Some holidays should never end.
I’m not talking about Christmas, the Fourth of July or even the increasingly popular Halloween (which now features the increasingly uncomfortable Adult Costume Party).
Today is National Goof-Off Day. It’s not exactly a big-ticket holiday, but in a world filled with super-serious adults, this is the day we should celebrate 365 days a year.
Especially assimilated adults.
You know these people – the ones who embrace the responsibilities of adulthood without fearing the inevitable loss of a joyous, youthful soul. Assimilated adults resign themselves to lives of responsibility, serious endeavors and a sensible wardrobe. They check their smoke alarm batteries twice a year. They know what kind of gas mileage their cars get. They know what they pay in property taxes (every year). These are the adults who understand what society expects of them and do the right things the right way. Goofing off? They wouldn’t dream of it.
But some of us join the world of adults kicking and screaming. We are accidental adults: those whose age indicates maturity but whose approach to life often suggests otherwise. We are reluctant grownups who refuse to accept we’re just like every other chump with credit card debt and an aching lower back. When we look in the mirror, the person we see staring back is decades younger and way cooler. We may spend an hour researching the best place to meet for a happy hour—you know, someplace not too noisy, with adequate restroom facilities and convenient parking. But the point is, we still go, while many other adults hurry home to finish that drop ceiling in the new rec room. Are they conscientious? Absolutely. Fun? You tell me.
For accidental adults, National Goof-Off Day is observed year ‘round. We give our kids scooter rides (at low speeds) through our neighborhoods. We occasionally run through a grocery store, sprinting down the aisles and jumping onto the shopping cart’s lower-shelf to glide for a while. We don’t just blather about getting the band back together. We’ve reunited the boys already. Now get in the garage!
Goofing off is our way of telling the world to lighten up every now and then. But it doesn’t make us irresponsible. We accidental adults have successful relationships and careers. In all we do, we strive to master the art of caring less without becoming careless.
I’m willing to bet that a psychiatrist would tell me my perspective on adulthood is really just a coping mechanism to avoid the crushing reality that I’m a married man responsible for a mortgage, three young kids and replacing the furnace filter regularly. Could be. And I suppose I’ll get a therapist someday soon like assimilated adults and find out for certain.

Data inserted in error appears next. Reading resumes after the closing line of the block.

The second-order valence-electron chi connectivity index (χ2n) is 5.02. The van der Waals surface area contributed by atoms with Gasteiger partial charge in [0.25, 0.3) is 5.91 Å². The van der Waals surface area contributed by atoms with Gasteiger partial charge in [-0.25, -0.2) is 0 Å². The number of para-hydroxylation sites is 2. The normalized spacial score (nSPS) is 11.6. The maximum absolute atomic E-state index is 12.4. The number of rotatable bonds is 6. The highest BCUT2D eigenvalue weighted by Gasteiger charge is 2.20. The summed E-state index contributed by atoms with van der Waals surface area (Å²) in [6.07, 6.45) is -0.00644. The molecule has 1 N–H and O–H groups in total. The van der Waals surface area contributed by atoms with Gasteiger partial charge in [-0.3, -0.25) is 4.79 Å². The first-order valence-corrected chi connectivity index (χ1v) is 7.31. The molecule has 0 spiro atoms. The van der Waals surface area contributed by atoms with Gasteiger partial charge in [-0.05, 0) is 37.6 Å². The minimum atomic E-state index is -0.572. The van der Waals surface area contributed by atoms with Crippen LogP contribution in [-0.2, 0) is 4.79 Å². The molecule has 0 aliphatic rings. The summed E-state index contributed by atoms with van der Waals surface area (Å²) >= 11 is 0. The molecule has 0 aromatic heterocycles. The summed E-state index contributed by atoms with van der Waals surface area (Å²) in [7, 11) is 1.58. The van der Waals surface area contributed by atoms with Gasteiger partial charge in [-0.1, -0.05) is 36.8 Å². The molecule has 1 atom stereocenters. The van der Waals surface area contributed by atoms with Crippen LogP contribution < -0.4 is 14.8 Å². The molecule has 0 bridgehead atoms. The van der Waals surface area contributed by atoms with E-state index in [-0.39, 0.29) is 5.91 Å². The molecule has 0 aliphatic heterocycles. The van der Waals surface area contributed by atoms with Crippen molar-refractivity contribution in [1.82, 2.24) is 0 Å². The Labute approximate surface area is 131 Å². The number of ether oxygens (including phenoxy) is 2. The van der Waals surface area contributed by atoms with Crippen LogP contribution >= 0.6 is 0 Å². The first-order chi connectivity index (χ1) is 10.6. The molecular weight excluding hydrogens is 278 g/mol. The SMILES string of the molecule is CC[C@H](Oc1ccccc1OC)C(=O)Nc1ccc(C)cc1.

But in the meantime, I’m comfortable knowing that I’m in good, goofy company. Because every day I see evidence of other accidental adults like me— people my age who are capable, working professionals whose personal heroes are Tommy Lee and Chris Farley. People who can spew Caddyshack quotes verbatim. People who can’t taste the difference between a Cabernet or a Chianti, so they grab a Corona and look for a lime instead.
And the best part is, we really don’t care. Why? Because we know life is too short to worry about succumbing to adult convention at every opportunity. Acting our age doesn’t have to mean losing our cool. Take it from the kid whose quest to take a day off was immortalized on film 25 years ago. Anyone? Anyone?
Yep. Ferris Bueller.
In honor of National Goof Off Day, I say Ferris Bueller’s approach to life shouldn’t be dismissed as a transgression of our youth. What’s wrong with embracing it today? Checking in with our inner adolescent reconnects us to a wonderful, carefree and thrilling spirit that nourishes our soul. It’s a beautiful thing to throw a little caution to the wind, goof off, act young at heart and play hooky from life every now and then—so long as you know when it’s time to check out of that addictive yet unsustainable mindset and rejoin the grownup world again.
So let’s take the Ferris Bueller philosophy and apply it to our adult lives whenever life gets too serious, complicated or demanding. How can we possibly be expected to handle life/work/parenting/home improvements on a day like this? The school-skipping, life-living character in the film put it best when he observed, “Life moves pretty fast. You don’t stop and look around once in a while, you could miss it.”
An attitude like that is worth embracing all year long.